Finely Trained in Fine Furniture

By Deanna Bunten, Wood-Mizer

Jarrah Trees

Dwellingup Wood Design School in Western Australia Uses Wood-Mizer Portable Sawmill

From the Archives: Wood-Mizer sawmills have been sawing some of the hardest Australian hardwoods, like Jarrah, for many decades. Proudly, this customer story about a fine arts wood design school was originally published in The Wood-Mizer Way magazine in 2004.


From the ArchivesFrom the Archives


The Australian School of Fine Wood in Dwellingup, is a place where Australians, as well as students from other countries, practice Wood-Mizer’s longstanding motto: From Forest to Final Form.

The school of fine wood training, which is funded by the Australian government in conjunction with the Forest Heritage Centre, incorporates a Wood-Mizer sawmill into its curriculum. For the last five years, the 40 students who typically earn a spot in the school each term, use the Wood-Mizer LT30 Hydraulic portable sawmill on their way to beautiful, finished pieces of furniture.




Not just anyone can enroll in the school and look forward to the in-depth training from operating the portable sawmill to receiving a diploma of art in furniture design. Enrollment in the school is determined after candidates complete an interview process which includes submitting a portfolio of their current work.

Upon entry, students are instructed on how to saw using a wide array of techniques, and how to kiln-dry lumber before they begin the craft of converting the raw material into furniture. Ultimately, the two-year, full time course comprises 30 modules of study to develop skills associated with the design, construction and marketing of fine furniture. The Forest Heritage Centre and wood school’s mission statement is ‘To present the best of Western Australia’s jarrah forest heritage and be a Centre of Excellence for Australia’s fine wood design, training and education.




Jarrah wood is a common feature in the school and is frequently used. Beautifully reflecting the hues of the Western landscape, this sought after species makes lovely furniture with its straight grain and reddish-brown color. As a product of the Eucalyptus Marginata tree, Jarrah is native to Western Australia and known for growing tall, straight, and strong. Growing 50 metres high and 3 metres wide, this hardwood is extremely dense with gum pockets. "Jarrah makes the sawing very hard,” states student, Scottie Maloney. “Jarrah is very gummy and we have to work very hard to keep the blades clean." Despite the toughness of the Jarrah wood and the challenges in sawing it, Maloney said the Wood-Mizer portable sawmill has proven its great versatility with the unique Australian hardwood.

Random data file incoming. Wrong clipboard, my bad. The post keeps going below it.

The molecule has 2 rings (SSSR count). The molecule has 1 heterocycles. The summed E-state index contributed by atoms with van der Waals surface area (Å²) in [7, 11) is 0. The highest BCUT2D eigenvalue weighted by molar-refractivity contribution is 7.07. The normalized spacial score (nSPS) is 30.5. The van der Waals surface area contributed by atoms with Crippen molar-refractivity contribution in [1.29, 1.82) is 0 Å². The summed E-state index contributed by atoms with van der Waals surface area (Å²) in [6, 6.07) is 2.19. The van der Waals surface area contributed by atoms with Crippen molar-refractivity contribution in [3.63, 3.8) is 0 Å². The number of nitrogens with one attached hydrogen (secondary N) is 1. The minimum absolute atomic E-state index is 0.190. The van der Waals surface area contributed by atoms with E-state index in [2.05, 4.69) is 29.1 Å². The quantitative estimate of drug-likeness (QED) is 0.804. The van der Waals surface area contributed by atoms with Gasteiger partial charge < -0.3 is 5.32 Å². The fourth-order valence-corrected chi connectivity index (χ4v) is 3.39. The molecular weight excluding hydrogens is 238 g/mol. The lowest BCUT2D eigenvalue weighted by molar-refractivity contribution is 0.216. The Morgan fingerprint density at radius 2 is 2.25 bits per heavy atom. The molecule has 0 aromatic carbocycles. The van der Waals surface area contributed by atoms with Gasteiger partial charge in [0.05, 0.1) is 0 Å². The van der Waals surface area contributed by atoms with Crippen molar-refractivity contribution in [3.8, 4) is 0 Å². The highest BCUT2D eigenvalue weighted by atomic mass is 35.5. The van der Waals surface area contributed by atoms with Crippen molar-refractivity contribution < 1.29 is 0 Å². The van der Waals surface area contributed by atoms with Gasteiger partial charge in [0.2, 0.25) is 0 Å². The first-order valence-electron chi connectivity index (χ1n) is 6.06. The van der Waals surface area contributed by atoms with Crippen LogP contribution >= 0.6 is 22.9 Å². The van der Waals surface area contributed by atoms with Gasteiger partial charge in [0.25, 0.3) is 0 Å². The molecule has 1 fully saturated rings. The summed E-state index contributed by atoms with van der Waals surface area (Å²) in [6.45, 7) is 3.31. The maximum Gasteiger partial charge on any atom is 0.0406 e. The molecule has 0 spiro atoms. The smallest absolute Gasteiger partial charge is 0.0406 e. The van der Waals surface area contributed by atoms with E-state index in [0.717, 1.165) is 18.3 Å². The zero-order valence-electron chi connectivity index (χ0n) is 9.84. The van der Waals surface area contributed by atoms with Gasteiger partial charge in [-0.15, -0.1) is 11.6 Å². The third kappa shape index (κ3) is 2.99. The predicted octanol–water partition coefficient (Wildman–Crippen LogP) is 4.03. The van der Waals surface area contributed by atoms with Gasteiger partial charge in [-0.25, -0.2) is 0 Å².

Jarrah is a very durable timber and ideal for exterior projects. Its vibrant red color, and high density add to its marketability for use as a flooring material. Jarrah burl is also prized among wood turners, with its tight knots, swirling grain, and rich colors giving an aesthetically pleasing appearance.


Jarrah Black and WhiteJarrah Black and White
Log on SawmillLog on Sawmill



"The LT30 HD is a superb machine, the best I have seen around," Maloney asserted. "We couldn’t get the amount of wood out of the log with the other machines. With the Wood-Mizer, we get about 85% return on the logs, compared to 35% using other saws here. It’s the way you can turn and handle the log. The machine is so versatile." Along with Jarrah, the students often cut Tasmanian oak and blackwood, which Maloney said are much easier to cut. "The saw just eats it up," he joked.

In addition to using the Wood-Mizer portable sawmill for instructional purposes, Maloney said the school also sells some of the lumber to the general public, as Jarrah wood is very much in demand for cabinetmaking and boat and wharf building due to its resistance to marine borers.


Wood StackWood Stack


Maloney said, "The school is very small, but the quality of the work we put out is exceptional. There is a great demand for accuracy. The Wood-Mizer sawmill delivers that accuracy."

Maloney is in his first year in the two-year diploma track. He will earn a degree in art design and fine furniture making when he completes his coursework. He would like to start his own business making furniture. "It’s something I love doing, and love timber as a passion.” In the meantime, Maloney and a fellow student, Michael Thompson, have started to cut lumber as a side business, and are looking at buying their own Wood-Mizer sawmill.


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